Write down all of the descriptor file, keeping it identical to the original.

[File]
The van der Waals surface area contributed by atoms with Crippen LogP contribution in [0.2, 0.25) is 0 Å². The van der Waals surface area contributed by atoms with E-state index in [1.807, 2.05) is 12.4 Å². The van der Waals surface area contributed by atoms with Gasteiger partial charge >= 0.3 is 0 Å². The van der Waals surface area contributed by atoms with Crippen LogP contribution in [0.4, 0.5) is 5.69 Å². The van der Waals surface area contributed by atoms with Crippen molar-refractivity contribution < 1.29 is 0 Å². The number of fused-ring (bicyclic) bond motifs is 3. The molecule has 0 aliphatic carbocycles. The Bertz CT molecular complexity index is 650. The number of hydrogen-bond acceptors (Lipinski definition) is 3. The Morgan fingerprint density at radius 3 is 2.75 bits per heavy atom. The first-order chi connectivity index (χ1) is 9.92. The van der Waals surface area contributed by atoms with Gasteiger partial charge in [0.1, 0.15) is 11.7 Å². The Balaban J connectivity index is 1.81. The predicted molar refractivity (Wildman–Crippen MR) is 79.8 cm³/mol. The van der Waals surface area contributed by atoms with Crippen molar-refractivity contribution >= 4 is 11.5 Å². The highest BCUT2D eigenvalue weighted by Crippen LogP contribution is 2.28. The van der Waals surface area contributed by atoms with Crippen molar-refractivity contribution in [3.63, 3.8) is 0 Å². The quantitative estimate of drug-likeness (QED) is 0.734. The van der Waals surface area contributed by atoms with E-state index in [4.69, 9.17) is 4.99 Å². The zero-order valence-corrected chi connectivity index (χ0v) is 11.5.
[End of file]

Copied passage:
The van der Waals surface area contributed by atoms with Crippen LogP contribution in [0.2, 0.25) is 0 Å². The van der Waals surface area contributed by atoms with E-state index in [1.807, 2.05) is 12.4 Å². The van der Waals surface area contributed by atoms with Gasteiger partial charge >= 0.3 is 0 Å². The van der Waals surface area contributed by atoms with Crippen LogP contribution in [0.4, 0.5) is 5.69 Å². The van der Waals surface area contributed by atoms with Crippen molar-refractivity contribution < 1.29 is 0 Å². The number of fused-ring (bicyclic) bond motifs is 3. The molecule has 0 aliphatic carbocycles. The Bertz CT molecular complexity index is 650. The number of hydrogen-bond acceptors (Lipinski definition) is 3. The Morgan fingerprint density at radius 3 is 2.75 bits per heavy atom. The first-order chi connectivity index (χ1) is 9.92. The van der Waals surface area contributed by atoms with Gasteiger partial charge in [0.1, 0.15) is 11.7 Å². The Balaban J connectivity index is 1.81. The predicted molar refractivity (Wildman–Crippen MR) is 79.8 cm³/mol. The van der Waals surface area contributed by atoms with Crippen molar-refractivity contribution >= 4 is 11.5 Å². The highest BCUT2D eigenvalue weighted by Crippen LogP contribution is 2.28. The van der Waals surface area contributed by atoms with Crippen molar-refractivity contribution in [3.63, 3.8) is 0 Å². The quantitative estimate of drug-likeness (QED) is 0.734. The van der Waals surface area contributed by atoms with E-state index in [4.69, 9.17) is 4.99 Å². The zero-order valence-corrected chi connectivity index (χ0v) is 11.5.